Residents in areas of Elmhurst most notorious for flooding say if it had rained just one more hour on Saturday, their homes would have seen damage similar to that sustained during last April's 100-year flood.
It rained for perhaps less than two hours on Oct. 5, but Crescent Avenue east of York, the 800 block of Parkside and Pine Street farther north were all under water—almost knee-deep in some areas.
Pine Street resident David Reginelli told Elmhurst City Council members Monday that he and his neighbors "can't live like this anymore."
"Saturday started off a normal day," he said. "When it started raining, my son started (saying), 'It's going to flood! It's going to flood!' I told him, 'No, it's not.' But sure enough, he was right."
He said the water was halfway up his front lawn. He blamed new construction for contributing to the problem, but said solutions the city has been investigating, like on-site water storage and turning Golden Meadows Park into a detention pond "won't solve anything on Pine."
"We need a pragamatic approach," he said. "I hope you're looking for (a new public works director) with a lot of experience in this matter. I know Elmhurst is friendly with builders … but that shouldn't come at the expense of a handful of us that have to deal with all that runoff."
He told aldermen to stop "buying more property and fix the basic infrastructure so this is a place we can live and not worry all the time."
Kathleen Sullivan also lives on Pine. She addresses the City Council every time it rains—and many times when it doesn't.
"I hardly know what I can add to the comments I have given you over the years," she said. "We flooded again on Saturday, and the rainstorm was much briefer than before. It was minutes away from entering the houses to significant levels again. It is not getting better."
She said a number of things need to be done, some of which the city is looking at now, but it's taking too long.
"It's just got to get fixed," she said. "Spending money on other things is wasteful. You're not meeting our basic needs. You really, really need it to get going. It's just got to go faster. This is just so incredibly slow and painful."
City Manager Jim Grabowski said the storm "came out of nowhere" on Saturday, dumping 1 1/2 to 2 1/2 inches of water in a half hour. He said all the city's pumping stations and equipment functioned "the way they were supposed to," including the underpass, which held several feet of water for four hours.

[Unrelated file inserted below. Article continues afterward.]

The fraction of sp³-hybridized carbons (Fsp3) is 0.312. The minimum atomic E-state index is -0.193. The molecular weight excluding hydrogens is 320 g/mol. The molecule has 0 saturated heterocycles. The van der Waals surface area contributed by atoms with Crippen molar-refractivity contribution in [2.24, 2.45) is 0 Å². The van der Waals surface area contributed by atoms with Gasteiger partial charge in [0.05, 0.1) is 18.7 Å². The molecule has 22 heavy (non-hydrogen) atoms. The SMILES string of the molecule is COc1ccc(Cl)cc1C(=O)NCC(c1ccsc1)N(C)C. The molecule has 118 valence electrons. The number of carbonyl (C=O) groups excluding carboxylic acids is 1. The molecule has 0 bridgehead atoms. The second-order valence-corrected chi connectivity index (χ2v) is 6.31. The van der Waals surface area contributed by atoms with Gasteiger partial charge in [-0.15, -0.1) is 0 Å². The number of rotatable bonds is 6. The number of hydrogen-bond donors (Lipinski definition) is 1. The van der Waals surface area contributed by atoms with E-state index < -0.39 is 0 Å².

"(Salt) Creek came up 3 to 3 1/2 feet. It was significant," he said. "A lot of street flooding was due to the leaves in the street blocking the grates."
He said he appreciated that people were out cleaning the sewer grates, and that the city will aggressively continue to clear leaves from the streets.
Julie Gatesman lives on the 800 block of Parkside. She said prior to the meeting that water collects in front of her house every time it rains—even after only 20 minutes of rain. She and her daughter took pictures of people out raking the leaves away from the storm drains—a common activity during a rain—but she said the leaves aren't always the problem.
"We go through this in the summer, too, when there are no leaves in the street," she said. "We are so low where we are, this happens all the time."
Twenty-three-year Howard residents Rose and Tom Schowalter had a somewhat different problem caused by rain—and new construction next door. The earth underneath their driveway was washed away Saturday, leaving a ditch 30 feet long by 10 feet deep, a "cliff right off my driveway," Tom said. He said it's "terrifying" to try to navigate that with his car.
They questioned how the city's building code allow for a home to be built so close to another property as to "cave in and collapse" the neighboring home's driveway.
"I really feel this is an intrusion," he said. "What's going to happen a year from now when that earth settles? I want assurance that if it fails down the road, (the builder) will be responsible."
Third Ward Alderman Michael Bram said he visited the Schowalter's home.
"It is very scary," he said. "No exaggeration whatsoever. Pretty much the dirt has washed away from the rain, underneath their driveway."
He suggested the city consider tightening its building code with regard to how much a builder can excavate and how close to a neighboring home.
"I'd be more than willing to looking into (that)," he said.
A number of measures related to improving stormwater management also were passed as part of the consent agenda Monday.